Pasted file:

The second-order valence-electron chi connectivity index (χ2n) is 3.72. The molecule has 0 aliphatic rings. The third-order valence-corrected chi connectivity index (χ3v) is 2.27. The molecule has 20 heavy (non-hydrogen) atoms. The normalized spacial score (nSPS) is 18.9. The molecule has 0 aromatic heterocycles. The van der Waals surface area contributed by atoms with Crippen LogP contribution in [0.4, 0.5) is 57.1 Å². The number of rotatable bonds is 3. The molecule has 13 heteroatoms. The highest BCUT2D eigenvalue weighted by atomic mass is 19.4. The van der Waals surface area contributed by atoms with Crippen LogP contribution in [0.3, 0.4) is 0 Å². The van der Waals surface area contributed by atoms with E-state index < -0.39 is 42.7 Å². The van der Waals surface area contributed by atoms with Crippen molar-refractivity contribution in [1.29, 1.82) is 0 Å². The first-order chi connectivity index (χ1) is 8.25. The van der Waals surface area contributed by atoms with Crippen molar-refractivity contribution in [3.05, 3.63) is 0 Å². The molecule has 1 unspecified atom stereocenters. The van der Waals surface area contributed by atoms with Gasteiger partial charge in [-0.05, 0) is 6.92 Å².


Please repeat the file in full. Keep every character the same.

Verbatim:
The second-order valence-electron chi connectivity index (χ2n) is 3.72. The molecule has 0 aliphatic rings. The third-order valence-corrected chi connectivity index (χ3v) is 2.27. The molecule has 20 heavy (non-hydrogen) atoms. The normalized spacial score (nSPS) is 18.9. The molecule has 0 aromatic heterocycles. The van der Waals surface area contributed by atoms with Crippen LogP contribution in [0.4, 0.5) is 57.1 Å². The number of rotatable bonds is 3. The molecule has 13 heteroatoms. The highest BCUT2D eigenvalue weighted by atomic mass is 19.4. The van der Waals surface area contributed by atoms with Crippen LogP contribution in [0.3, 0.4) is 0 Å². The van der Waals surface area contributed by atoms with E-state index < -0.39 is 42.7 Å². The van der Waals surface area contributed by atoms with Crippen molar-refractivity contribution in [1.29, 1.82) is 0 Å². The first-order chi connectivity index (χ1) is 8.25. The van der Waals surface area contributed by atoms with Crippen molar-refractivity contribution in [3.05, 3.63) is 0 Å². The molecule has 1 unspecified atom stereocenters. The van der Waals surface area contributed by atoms with Gasteiger partial charge in [-0.05, 0) is 6.92 Å².